Sinobronchial Allergic Mycosis: Case Report

A 17-year-old, African-American, male, high school athlete with mild intermittent asthma presented to the University of Mississippi Medical Center for the evaluation of chronic sinusitis. A physical examination demonstrated an edematous nasal mucosa, nasal polyps, and thick mucus. Bilateral wheezes were present on auscultation of the chest. Despite long-term antibiotic therapy and therapy with topical nasal steroids, his symptoms of nasal obstruction and intermittent purulent discharge persisted. A CT scan of the sinuses (Fig 1) revealed multiple soft-tissue densities causing total obstruction of both nares and opacification of the right frontal, ethmoid, maxillary, and sphenoid sinuses, with occlusion of the osteomeatal complex. Lateral bulging of the lamina papyracea of the right orbit and deviation of the nasal septum across the midline to the left were noted, and there was loss of bony margins of the right maxillary and ethmoid structures, which suggested pressure necrosis of cartilage. Buy ventolin inhaler this Areas of hyperattenuating radiodensity, a finding associated with fungal material within the sinuses, were noted within the sinuses on the right.
In preparation for endoscopic sinus surgery for probable AFS, a preoperative chest radiograph, the first one ever performed on the patient, was obtained. The radiograph appeared to show a large left-suprahilar mass and a right upper-lobe solitary pulmonary nodule (Fig 2). A helical CT scan of the chest revealed multiple bilateral pulmonary nodules with an upper lobe predominance and right hilar adenopathy with calcification. In the left lung field, a segmental bronchus demonstrated central saccular bronchiectasis, a radiologic hallmark of ABPM (Fig 3).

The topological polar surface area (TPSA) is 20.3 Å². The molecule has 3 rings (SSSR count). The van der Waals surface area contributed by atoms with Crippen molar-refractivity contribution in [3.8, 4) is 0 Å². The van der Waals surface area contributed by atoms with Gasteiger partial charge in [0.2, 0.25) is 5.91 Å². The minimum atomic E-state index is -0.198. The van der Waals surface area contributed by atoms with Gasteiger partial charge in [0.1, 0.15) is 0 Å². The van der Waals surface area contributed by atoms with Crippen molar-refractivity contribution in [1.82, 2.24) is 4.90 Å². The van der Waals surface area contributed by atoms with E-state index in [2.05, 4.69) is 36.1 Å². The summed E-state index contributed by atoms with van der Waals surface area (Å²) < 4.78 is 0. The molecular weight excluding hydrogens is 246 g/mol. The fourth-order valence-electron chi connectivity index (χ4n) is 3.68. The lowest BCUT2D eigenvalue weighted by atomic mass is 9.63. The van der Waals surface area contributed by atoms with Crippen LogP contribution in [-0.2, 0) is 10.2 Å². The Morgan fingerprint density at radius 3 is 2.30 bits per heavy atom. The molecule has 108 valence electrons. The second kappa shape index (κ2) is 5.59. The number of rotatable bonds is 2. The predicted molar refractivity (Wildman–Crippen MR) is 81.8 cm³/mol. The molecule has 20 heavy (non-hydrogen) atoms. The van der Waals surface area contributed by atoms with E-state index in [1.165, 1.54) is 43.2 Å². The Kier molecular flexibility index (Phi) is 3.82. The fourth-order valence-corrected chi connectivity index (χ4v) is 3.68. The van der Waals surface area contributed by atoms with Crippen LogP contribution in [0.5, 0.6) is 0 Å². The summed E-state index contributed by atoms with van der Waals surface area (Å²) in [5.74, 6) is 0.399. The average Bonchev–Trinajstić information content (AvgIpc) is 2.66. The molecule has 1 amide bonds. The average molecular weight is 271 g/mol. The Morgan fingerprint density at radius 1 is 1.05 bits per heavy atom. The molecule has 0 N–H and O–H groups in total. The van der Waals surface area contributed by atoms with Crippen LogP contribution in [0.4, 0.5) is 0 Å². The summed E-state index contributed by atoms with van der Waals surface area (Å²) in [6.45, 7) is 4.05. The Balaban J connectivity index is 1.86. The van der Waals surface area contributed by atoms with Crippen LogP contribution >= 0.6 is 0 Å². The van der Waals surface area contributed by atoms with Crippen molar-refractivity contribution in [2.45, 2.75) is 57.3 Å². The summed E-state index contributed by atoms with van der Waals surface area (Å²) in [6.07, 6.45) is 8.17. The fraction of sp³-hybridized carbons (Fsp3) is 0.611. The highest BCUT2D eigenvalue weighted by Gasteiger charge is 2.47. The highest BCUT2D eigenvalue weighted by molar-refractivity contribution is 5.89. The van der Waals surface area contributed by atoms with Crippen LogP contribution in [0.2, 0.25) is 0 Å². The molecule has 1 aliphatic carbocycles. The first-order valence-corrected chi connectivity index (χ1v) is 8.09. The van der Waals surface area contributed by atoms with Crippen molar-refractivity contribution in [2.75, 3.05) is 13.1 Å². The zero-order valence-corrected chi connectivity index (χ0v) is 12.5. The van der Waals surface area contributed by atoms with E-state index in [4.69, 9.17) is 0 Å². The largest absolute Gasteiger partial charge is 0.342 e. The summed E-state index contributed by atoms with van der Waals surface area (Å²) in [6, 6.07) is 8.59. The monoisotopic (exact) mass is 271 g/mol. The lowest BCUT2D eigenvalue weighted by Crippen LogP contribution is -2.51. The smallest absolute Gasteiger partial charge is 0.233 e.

A minithoracotomy with an open-lung biopsy of the left upper-lobe mass was performed to confirm the diagnosis.
Figure 1. Coronal CT scan of the maxillary and ethmoid sinuses of our patient. There is total obstruction of both nares and opacification of the right ethmoid and maxillary sinuses. The bony margins of the ethmoid and maxillary sinuses on the left are poorly defined, with a slight bulging of the lamina papyracea component of the medial wall of the right orbit. The nasal septum is displaced to the left. There is mucoperiosteal thickening within the left ethmoid sinuses. Other views showed opacification of the right sphenoid sinus.
Figure 2. Erect posteroanterior chest radiograph of our patient showing diffuse peribronchial cuffing, an apparent left suprahilar mass, and a right upper-lobe solitary pulmonary nodule. The hilar findings, caused by massive mucous plugs, have previously been termed “pseudohilar adenopathy.”
Figure 3. A CT scan of the mid-upper lung fields in our patient showing central saccular bronchiectasis of a segmental bronchi on the left (arrow) and two pulmonary nodules on the right.

Category: Allergic

Tags: allergic bronchopulmonary mycosis, allergic fungal sinusitis, aspergillosis